We’re sorry to report the passing of James Bond newspaper strip artist Yaroslav Horak, who passed late last month, aged 93. He passed away peacefully at his rest home in Australia, after a decade-long battle with Alzheimer’s Disease.
Born in Manchuria to the son of a Russian mother and Czech father in 1927, Yaroslav was renowned for his dynamic black and white art for James Bond 007, which he drew for the a Daily Express from 1966 to 1977, taking over from John McLusky.
Horak and his family migrated to Sydney, Australia before World War Two, first working as an artist as a portrait painter but switching to illustration for the larger Australian magazine publishers. His appreciation for storytelling, art and adventure led him into writing and illustrating comic strips, and became one of Australian’s most prolific cartoonists, producing thousands of pages of comics in Australia before moving to England in 1962.
In his detailed biography on Comics Down Under Kevin Patrick notes Horak’s first published comics work, “Grey Thorne, Counter Espionage Agent”, appeared in Frank Johnson Publications’ Gem Comics in 1947.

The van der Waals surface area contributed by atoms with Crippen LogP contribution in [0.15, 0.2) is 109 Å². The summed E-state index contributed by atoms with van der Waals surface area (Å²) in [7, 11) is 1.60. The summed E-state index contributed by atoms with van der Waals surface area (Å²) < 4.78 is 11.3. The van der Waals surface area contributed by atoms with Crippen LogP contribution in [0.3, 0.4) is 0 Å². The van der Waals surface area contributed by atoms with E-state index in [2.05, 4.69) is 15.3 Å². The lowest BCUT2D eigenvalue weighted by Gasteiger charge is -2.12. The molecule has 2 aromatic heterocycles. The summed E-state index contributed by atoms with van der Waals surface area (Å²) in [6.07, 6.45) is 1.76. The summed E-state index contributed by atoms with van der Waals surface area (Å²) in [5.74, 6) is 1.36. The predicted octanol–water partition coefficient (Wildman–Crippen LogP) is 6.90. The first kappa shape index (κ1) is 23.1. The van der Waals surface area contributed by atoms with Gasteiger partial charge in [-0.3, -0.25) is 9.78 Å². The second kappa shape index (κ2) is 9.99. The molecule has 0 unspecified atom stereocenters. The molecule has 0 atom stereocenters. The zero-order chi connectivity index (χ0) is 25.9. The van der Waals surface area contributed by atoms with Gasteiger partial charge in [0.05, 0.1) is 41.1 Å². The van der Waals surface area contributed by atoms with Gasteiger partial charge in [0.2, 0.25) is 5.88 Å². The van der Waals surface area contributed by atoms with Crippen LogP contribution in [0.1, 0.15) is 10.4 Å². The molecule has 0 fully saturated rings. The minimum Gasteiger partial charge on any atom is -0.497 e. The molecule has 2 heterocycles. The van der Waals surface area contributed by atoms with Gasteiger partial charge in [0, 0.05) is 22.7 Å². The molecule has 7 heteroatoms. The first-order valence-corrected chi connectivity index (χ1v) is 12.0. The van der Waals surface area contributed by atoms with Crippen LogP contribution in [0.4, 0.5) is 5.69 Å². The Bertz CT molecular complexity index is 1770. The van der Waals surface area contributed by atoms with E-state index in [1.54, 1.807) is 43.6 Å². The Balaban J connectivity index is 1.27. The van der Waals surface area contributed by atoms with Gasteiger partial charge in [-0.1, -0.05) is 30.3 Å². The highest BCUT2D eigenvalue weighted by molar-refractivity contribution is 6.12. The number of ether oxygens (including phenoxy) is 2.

He created his first recurring character, “Rick Davis, Special Correspondent”, as a supporting feature in H.J. Edwards’ top-selling Action Comic. This was followed by “The Skyman”, which ran in both Action Comic and John Dixon’s Tim Valour Comic. This aviation-themed series was the first comic to carry the artist’s Anglicised by-line, “Larry Horak”.
(Documenting the holdings of Horak’s held by the National Library of Australia, Liesl Mitchell notes it was publisher John Edwards who gave Horak the name “Larry” by which he is also known. This was not to the artist’s liking and he only managed to shed this imposed name when he moved to Europe).
Horak’s first solo comic book, Mr Combat, for Elmsdale Publications, was published in 1950, but his “globetrotting crime-buster” was cancelled after just three issues. But “Jet Fury”, a series which began as a supporting feature in Michael Chance Comic, about a masked aviator who flew to global trouble-spots aboard the Comet, an “anti-gravity” jet, firmly established his reputation as a comics artist. Its popularity led to the title being re-named as Jet Fury Comic with its 16th issue in 1951.
Other early credits include The Mask – The Man of Many Faces for Atlas Publications – but Comics Down Under notes the ran foul of Queensland’s Literature Board of Review, which objected to the character’s full-face mask, and imposed a state-wide sales ban on the comic, forcing Atlas Publications to reluctantly cancel the title with its third issue in 1954.
Disillusioned, Horak turned to newspaper strips, creating “Captain Fortune“, running in Sydney’s Sun-Herald from December 1957 until July 1962; and drawing “Mike Steel – Desert Rider“, for Woman’s Day magazine, written by editor Keith Findlay (under the pseudonym “Roger Rowe”), running from August 1962 until January 1969.